Warning System Predicts Outbreaks Of Dengue Fever
Dengue fever is an infectious disease caused by virus and transmitted to persons by mosquitoes. A person contracted dengue fever usually shows symptoms including sudden spike of high fever, muscle ache, joint pain, rashes, and headache. An infected person normally recovers within a few weeks, but a small per cent of patients can develop fatal complications such as plasma leakage, severe bleeding, and severe organ impairments which can lead to death.
To date, there is no drug for treatment or vaccines to protect against dengue fever. Therefore, the most effective way to prevent dengue is to control the mosquito population.
Dengue fever is widespread in more than 100 countries in the tropical and subtropical regions, where climate is warm and wet. In recent years, dengue fever has also become a threat in the southern Europe since a species of mosquitoes that is capable of spreading dengue has been found in the region. The European Centre for Disease Prevention and Control has reported more than a thousand dengue cases in Madeira in the outbreak in 2012. Dengue cases were also reported in France and Croatia in 2010.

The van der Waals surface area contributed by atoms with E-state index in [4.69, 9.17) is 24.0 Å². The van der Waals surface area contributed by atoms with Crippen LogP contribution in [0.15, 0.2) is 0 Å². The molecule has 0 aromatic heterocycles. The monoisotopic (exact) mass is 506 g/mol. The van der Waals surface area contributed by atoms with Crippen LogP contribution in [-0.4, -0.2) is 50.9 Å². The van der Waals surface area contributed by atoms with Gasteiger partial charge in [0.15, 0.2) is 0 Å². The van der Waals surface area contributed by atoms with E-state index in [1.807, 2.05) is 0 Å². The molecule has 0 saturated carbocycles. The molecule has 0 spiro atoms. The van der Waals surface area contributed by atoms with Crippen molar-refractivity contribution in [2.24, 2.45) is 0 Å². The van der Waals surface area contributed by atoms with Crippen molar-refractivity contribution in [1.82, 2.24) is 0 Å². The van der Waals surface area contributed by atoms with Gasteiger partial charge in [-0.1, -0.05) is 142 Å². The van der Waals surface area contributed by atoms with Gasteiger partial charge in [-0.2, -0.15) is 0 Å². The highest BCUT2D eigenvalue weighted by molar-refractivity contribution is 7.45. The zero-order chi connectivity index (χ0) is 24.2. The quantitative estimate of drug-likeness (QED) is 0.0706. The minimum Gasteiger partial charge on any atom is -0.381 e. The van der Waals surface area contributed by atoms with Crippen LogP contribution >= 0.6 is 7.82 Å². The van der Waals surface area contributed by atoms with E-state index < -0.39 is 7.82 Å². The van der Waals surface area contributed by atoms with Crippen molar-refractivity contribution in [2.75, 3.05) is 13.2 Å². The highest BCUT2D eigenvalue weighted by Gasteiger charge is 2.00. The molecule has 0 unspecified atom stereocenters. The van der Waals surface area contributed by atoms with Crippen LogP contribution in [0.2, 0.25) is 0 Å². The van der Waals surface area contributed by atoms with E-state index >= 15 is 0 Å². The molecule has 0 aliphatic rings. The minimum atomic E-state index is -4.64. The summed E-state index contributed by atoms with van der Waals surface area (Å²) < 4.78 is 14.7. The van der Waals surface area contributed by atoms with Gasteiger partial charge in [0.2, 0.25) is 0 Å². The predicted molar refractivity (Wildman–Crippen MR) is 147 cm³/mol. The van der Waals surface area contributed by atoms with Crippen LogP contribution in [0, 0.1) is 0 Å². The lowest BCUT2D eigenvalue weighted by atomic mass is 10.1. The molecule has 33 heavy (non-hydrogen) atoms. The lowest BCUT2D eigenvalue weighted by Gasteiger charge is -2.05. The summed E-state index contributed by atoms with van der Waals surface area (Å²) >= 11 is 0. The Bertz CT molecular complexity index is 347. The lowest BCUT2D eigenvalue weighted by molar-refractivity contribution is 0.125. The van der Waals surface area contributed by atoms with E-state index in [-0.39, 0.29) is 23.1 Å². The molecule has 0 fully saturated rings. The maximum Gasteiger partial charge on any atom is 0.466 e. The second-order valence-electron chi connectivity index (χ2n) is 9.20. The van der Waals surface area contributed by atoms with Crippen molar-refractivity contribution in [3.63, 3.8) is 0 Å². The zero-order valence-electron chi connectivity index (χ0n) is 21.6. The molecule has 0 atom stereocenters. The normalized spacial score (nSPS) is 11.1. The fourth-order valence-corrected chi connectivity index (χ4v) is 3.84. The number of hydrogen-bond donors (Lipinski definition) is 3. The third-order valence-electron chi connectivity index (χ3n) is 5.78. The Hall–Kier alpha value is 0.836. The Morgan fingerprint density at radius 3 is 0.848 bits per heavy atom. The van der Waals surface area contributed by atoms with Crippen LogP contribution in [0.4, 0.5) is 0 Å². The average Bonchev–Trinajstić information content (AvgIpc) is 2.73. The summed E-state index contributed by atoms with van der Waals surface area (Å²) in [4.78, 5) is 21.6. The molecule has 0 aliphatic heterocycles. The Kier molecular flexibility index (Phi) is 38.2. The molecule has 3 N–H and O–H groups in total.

Temperature and rainfall directly influence the biological development of mosquitoes. Higher temperature can accelerate mosquito development stages and increase dengue transmission; while rainfall produces more breeding sites for mosquitoes.
According to the study carried out by Yien Ling Hii using data from Singapore, higher risk of dengue cases can occur in 3-4 months after favourable temperature and rainfall conditions take place. A statistical forecasting model was developed to estimate the risk of dengue outbreak in this period to provide an early warning that allows sufficient time for response. The forecasting model is sensitive to detect dengue outbreaks and non-outbreaks with up to twenty per cent chance of false alarm.
"An early warning of disease outbreak can help local authorities and community to implement preventive measures such as eliminating mosquito breeding habitats to control or even prevent the outbreak from happening," says Yien Ling Hii.
Adapted by MNT from original media release